But yesterday I started talking to Lori about it.

She tried to tell me all the platitudes. ‘No one is perfect’. ‘You didn’t know when you were pregnant when you took those medicines’. Blah, blah, blah. The things that people say that don’t really help. She told me that at least I can learn from what happened. (again, not helpful) And she said something that jumped out to me. “In the future you would know that if you are having unprotected sex you would make sure you aren’t taking certain medicine”.

And I just kind of stopped.

Because we weren’t being irresponsible. We were trying to have a child. I did change my medicines. I did check with the doctor about one of the medicines I took and she said it was okay until I got a positive pregnancy test. And at our first appointment after we found out we were expecting, we told her that I had accidentally taken the medicines they recommend not to take and she said it would be fine.

We asked.

When I told Lori that, she gave me this funny little look. Almost as if she was surprised she had to say it. “You were being a good mom”.

And since I talked to Lori yesterday, I kept remembering little things. That even though I didn’t like being on bed rest, I did it. I checked about the medicines. I changed what I ate and drank to be safe for the baby. I was reading the pregnancy books. We were cleaning out space for the baby supplies we were already getting. (For crying out loud, I gave away some books!) I called and got the insurance sorted out so our baby would have insurance the minute he/she would be born, and so that we could both have good coverage for the entire pregnancy, especially in case there were complications. And I called the doctor the second I started bleeding and insisted on being seen and being given an ultrasound. And when we heard that heartbeat I never felt happier or more relieved in my life.

I was a good mom. I did everything I could. I wanted to do more, I just didn’t have the chance. And for the first time since we lost Jamie, I truly feel like a mom who has lost a child, and not like a mom who has caused the death of her child.

To Parent or Not To Parent

One thing I’ve found is that so many people have children without even thinking about it. It’s just a given. It’s what you do: You get married, you have kids.

Sometimes not in that order, but I digress.

But the thing is, it shouldn’t be a given. We are sentient beings. We take the time to make decisions about everything in our lives, having children should be no different. We agonize over what college to go to, who to marry, what our careers should be, and yet we give very little thought to the question “Should I be a parent?”.

And it’s not simply a question of whether or not children should be a part of your future.

Should you adopt? Should you have biological children? Should you have children at all? There are so many different options. What should factor into your decision? Only you can answer that, but here are a few thoughts that I have come up with.

I personally believe that one factor should be based purely on you and your partner. It depends on your lifestyle, your hopes, your ambitions, your personalities and innumerable other things. This leads me to my first category.

1. People who should not be parents

This covers a multitude of reasons. Everything from “it’s not what I want to do with my life” to “I am not capable of raising a child”–which, let’s face it, can cover anything from health issues to selfishness to a toxic personality that could actually damage a child.

I think we all know people who fall into this first category, and many of them (sadly) have children, and the children are the ones who suffer the most. Taking the time to truly decide if you are meant to be a parent isn’t just for you, it’s for the potential children too.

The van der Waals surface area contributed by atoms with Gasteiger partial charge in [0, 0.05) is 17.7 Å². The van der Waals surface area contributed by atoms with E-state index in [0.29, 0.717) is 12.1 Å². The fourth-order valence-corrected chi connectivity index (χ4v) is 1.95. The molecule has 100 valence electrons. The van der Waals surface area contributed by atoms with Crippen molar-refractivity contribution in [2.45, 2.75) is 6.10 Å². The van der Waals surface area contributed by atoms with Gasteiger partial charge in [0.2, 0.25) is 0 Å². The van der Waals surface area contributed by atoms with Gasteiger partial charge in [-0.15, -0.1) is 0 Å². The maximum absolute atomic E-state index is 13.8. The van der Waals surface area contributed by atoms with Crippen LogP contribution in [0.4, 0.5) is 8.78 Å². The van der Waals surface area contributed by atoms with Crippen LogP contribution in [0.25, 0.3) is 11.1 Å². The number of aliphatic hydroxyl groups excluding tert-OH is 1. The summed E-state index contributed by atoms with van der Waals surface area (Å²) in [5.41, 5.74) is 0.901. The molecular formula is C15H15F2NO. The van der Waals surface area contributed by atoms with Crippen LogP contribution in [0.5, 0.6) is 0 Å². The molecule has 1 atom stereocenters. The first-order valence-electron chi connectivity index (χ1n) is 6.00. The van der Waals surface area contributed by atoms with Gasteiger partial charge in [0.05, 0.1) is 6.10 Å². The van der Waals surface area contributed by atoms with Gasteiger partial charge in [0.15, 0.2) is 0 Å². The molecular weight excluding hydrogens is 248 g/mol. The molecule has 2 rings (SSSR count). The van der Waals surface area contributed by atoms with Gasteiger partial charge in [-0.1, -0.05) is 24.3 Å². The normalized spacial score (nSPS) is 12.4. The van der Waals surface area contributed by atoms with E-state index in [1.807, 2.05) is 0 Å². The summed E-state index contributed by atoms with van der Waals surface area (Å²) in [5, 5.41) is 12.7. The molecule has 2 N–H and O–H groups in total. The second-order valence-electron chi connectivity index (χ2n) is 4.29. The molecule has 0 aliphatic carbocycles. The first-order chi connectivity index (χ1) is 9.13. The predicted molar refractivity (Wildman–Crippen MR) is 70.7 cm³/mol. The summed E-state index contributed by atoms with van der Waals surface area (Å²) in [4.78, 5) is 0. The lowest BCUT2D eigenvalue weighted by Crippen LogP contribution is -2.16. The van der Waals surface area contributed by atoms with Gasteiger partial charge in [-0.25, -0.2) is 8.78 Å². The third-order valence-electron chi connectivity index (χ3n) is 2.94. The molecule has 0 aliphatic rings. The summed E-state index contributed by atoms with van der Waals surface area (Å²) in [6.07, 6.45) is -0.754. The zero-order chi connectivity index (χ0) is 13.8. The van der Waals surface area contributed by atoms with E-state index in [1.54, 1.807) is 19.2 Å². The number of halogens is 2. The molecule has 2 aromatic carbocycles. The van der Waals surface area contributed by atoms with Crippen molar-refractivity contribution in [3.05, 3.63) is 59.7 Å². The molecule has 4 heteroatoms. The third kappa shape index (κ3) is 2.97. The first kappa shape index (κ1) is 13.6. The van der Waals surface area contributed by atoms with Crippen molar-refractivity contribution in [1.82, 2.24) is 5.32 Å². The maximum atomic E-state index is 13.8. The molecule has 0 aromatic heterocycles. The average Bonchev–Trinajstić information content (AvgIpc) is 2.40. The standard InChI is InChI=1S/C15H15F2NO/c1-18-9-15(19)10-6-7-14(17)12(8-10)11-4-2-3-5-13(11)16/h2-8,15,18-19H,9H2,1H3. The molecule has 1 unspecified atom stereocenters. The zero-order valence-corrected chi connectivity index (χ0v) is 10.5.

And if–for whatever reason–someone decides that a child is not a part of their future, do not try to change their mind. Do not say ‘oh, well some day you will’. Do not judge them. It is their decision, not yours, and you have no idea what went into making it. Respect that.

Of course, there are people who a meant to be parents. I know so many wonderful people who are parents and so many wonderful people who are meant (and want) to be parents, but do not have children yet. This brings me to my next category.

2. People who should be parents and their genes are beneficial to the gene pool.

PLEASE NOTE: I am NOT, by any means, saying there should be rules and regulations for who should be allowed to reproduce based solely on their genes. This is not that kind of thought. In fact, I will use my husband and I as an example, and a true example at that.

My husband has bi-polar disorder, migraines, moderately severe sleep apnoea, and has a family history of high blood pressure, high cholesterol, and diabetes. I have depression, anxiety, migraines, poly-cystic ovary syndrome, extremely poor vision and a family history of heart disease, bi-polar, high blood pressure, high cholesterol, and stroke. We didn’t feel right saddling our child with that. Again, it is not about us. It is about the child.

Hundreds of years ago, I wouldn’t have lived into my reproductive years. I would have died from appendicitis at age 9. But instead, modern medicine saved me.I am beyond grateful that I live in a time and place where technology has given me the chance to reproduce (since I can’t on my own). But that same life-saving technology has eliminated natural selection. So we have to make that decision ourselves. It is irresponsible–not just for your child, but for future generations–to reproduce without considering whether or not your genes negatively impact the gene pool, and to what degree.

The next kind is related to the previous two categories and it is this:

3. People who should be parents but shouldn’t allow their genes to continue to affect the gene pool

Maybe there is a couple who should be parents, but they are carries for Huntington’s Disease. They would fall into this category. This is where options such as adoption come into play, although some people in this category do wind up in the first category because they feel it is what is right for them.

On the flip side of that there are also people who should not be parents but their genes would be beneficial to the gene pool. This does not, under any circumstances, mean they should have children just because they have good genes. That is never a good enough reason to bring a child into this world. I’m not including this as ‘main category’ simply because it is not a reason to have or not have children.

Children are a blessing, but not to everyone. And not everyone is a blessing to children. There are so many ways to make a family, and I feel that we have–as a society–been defining it too narrowly. We need to thoughtfully make these decisions for ourselves, not rely on the momentum from the past to make our decisions for us.